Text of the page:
Someone recently asked me how the rise of the Internet has affected what books get published, specifically related to books about operating systems and other open source projects.
This is based on what I've been told by various publishers and is "conventional wisdom". Of course, an actual publisher may disagree or explain it differently, or have counterexamples.
This is the email I sent in reply:
One way that the internet has changed the book industry that is not well-known outside of publishing circles is that it has lead to the death of the reference book.
It used to be for every language or system, someone would make easy money printing a book that lists all the system calls, library calls, or configuration fields in a system. Each would be listed along with a definition, and sometimes a longer explanation or example. These reference books (and the easy profits from them) have disappeared because that's all on the web for free. For example, the entire standard Python library is documented on python.org and is updated constantly. Why publish it in a book?
Another tier of books that have disappeared are the "getting started" books for open source projects. In an effort to better market themselves, open source projects have excellent tutorials online for free. Often they are interactive. (Check out the interactive Docker Tutorial and the Go Playground to see what I mean).
Part of what has caused this is the commercialization of open source projects. If you are selling support, your easiest sales are to people that already use the product and now need support. Therefore anything you do to expand the number of people using the product expands the number of potential customers for the support services. Therefore, a greedy company gives away any documentation related to how to get started as it increases their base of potential customers. This is quite radical if you think about it... when you sell commercial software you hide this information so you can sell "professional services" that help people get started. For them, the potential market is all the people that don't use the product already. (Footnote Simon Philips's keynote at LCA 2009 )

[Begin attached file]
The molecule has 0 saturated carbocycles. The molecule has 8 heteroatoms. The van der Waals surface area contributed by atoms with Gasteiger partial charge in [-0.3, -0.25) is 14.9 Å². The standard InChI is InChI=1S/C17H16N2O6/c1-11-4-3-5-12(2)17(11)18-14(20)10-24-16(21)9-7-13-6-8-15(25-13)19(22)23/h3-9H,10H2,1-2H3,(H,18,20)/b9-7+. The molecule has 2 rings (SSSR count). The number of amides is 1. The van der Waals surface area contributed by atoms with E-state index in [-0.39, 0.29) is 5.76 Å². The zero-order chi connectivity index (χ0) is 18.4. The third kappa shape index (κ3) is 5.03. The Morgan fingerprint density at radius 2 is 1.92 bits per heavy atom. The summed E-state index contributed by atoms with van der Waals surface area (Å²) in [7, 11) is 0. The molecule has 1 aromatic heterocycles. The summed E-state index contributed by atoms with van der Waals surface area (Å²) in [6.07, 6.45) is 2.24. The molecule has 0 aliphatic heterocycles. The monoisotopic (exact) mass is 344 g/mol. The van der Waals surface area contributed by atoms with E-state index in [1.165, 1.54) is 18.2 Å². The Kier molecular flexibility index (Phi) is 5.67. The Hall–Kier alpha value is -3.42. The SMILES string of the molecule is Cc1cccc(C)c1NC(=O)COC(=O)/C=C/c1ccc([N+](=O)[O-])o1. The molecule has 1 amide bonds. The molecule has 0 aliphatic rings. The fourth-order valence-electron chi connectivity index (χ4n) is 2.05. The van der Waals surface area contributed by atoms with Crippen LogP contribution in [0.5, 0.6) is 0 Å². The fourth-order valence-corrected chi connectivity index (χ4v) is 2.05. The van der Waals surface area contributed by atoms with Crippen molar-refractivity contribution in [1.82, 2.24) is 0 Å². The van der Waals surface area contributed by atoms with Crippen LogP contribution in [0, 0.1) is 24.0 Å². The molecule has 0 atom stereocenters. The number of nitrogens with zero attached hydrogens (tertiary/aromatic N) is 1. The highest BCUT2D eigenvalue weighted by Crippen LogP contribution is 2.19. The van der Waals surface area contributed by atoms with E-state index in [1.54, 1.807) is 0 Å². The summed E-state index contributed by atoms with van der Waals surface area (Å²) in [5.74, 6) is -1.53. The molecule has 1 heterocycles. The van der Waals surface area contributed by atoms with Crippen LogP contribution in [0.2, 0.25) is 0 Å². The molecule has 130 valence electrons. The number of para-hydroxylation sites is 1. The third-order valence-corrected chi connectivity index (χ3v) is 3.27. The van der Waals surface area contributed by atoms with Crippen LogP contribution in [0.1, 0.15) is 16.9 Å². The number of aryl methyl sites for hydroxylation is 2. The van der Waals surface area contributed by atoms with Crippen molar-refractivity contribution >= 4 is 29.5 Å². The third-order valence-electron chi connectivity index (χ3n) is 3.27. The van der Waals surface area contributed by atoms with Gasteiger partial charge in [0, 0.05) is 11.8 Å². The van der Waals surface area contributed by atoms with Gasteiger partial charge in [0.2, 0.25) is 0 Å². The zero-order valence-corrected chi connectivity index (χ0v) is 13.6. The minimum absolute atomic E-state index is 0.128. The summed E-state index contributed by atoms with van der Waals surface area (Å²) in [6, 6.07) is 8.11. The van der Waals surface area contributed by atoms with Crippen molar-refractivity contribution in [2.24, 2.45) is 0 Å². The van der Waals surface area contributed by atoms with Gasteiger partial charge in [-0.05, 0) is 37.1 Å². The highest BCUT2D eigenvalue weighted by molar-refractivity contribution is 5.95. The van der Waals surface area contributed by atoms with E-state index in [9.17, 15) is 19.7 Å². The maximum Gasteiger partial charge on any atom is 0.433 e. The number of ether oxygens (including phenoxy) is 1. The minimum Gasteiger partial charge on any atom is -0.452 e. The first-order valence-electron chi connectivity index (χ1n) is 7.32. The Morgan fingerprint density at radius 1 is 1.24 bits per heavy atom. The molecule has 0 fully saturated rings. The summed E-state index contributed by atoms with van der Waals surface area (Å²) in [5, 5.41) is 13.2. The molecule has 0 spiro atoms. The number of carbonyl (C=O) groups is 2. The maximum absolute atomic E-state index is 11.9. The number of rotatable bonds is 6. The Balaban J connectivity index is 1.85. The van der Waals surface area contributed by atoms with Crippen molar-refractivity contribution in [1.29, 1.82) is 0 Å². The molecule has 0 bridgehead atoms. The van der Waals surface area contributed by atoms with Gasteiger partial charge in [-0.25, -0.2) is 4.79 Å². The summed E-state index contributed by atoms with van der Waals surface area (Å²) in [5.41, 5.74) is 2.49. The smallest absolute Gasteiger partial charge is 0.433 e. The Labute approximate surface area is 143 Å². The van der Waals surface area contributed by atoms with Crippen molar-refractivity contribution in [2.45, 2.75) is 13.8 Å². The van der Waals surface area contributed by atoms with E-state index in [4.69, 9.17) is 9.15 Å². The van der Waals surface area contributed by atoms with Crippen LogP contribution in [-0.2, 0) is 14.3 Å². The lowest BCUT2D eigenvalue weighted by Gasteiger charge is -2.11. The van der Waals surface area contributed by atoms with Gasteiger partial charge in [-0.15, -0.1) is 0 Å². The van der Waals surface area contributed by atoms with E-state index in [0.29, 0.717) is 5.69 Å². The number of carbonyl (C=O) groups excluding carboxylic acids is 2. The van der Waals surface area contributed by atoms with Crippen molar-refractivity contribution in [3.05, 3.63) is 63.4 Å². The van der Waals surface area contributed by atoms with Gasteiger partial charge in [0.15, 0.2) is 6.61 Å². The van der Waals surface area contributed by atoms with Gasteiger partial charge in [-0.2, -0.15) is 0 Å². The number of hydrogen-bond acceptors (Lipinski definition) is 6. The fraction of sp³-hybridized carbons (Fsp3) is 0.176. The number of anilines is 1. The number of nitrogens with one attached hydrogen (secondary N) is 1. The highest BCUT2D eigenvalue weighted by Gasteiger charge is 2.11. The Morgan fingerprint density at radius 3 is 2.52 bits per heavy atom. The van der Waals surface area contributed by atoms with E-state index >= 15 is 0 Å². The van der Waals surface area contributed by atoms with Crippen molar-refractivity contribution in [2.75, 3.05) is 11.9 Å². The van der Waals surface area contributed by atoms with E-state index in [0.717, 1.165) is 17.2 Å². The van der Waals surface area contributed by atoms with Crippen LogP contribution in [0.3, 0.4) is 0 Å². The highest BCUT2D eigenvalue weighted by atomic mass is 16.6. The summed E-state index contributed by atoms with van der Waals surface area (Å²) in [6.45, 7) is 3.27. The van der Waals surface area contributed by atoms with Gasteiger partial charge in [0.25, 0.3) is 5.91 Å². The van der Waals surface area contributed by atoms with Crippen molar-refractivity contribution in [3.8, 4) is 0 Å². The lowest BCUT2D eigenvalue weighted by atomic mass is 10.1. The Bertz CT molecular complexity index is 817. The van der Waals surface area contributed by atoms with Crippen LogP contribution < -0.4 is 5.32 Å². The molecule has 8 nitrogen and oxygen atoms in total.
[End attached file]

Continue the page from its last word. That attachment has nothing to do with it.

As a result, the books that can be printed and sold profitably now need to have have some kind of "culture" component (i.e. what we used to call "soft skills"), or are general education to bring people up to speed so they can understand what's already out there, or the "cookbook" style books that list situation after situation. Actually, I love the cookbook-style books because it is more likely that I'll serendipitously come across something new by reading all the examples in a row. If I don't understand the example at least I know where to turn if I ever find myself in that situation. If I do decypher the example enough to understand why it works, I've learned a lot about the system.
What should an OS vendor do? I think they should be the ones producing cookbooks and also facilitating user-generated cookbooks. The official cookbook is a good way to proscribe marketing-endorsed methods. However there is a much bigger need for user-generated cookbooks full of the niche situations that only users can come across. Vendors should facilitate, wiki-style, this kind of thing. They may fear that it is a tacit endorsement of methods they don't approve of, but they need to recognize that a user getting their needs fulfilled is higher priority than perfection.
P.S. I just realized that my employer's website, [stackoverflow.com)(http://stackoverflow.com) is just that kind of fulfillment. One of our sub-sites AskUbuntu.com provides exactly that kind of "user-generated cookbook" with the ability to gently push people in the right direction. (Plug: other vendors could choose to partner with us rather than create a site from scratch.)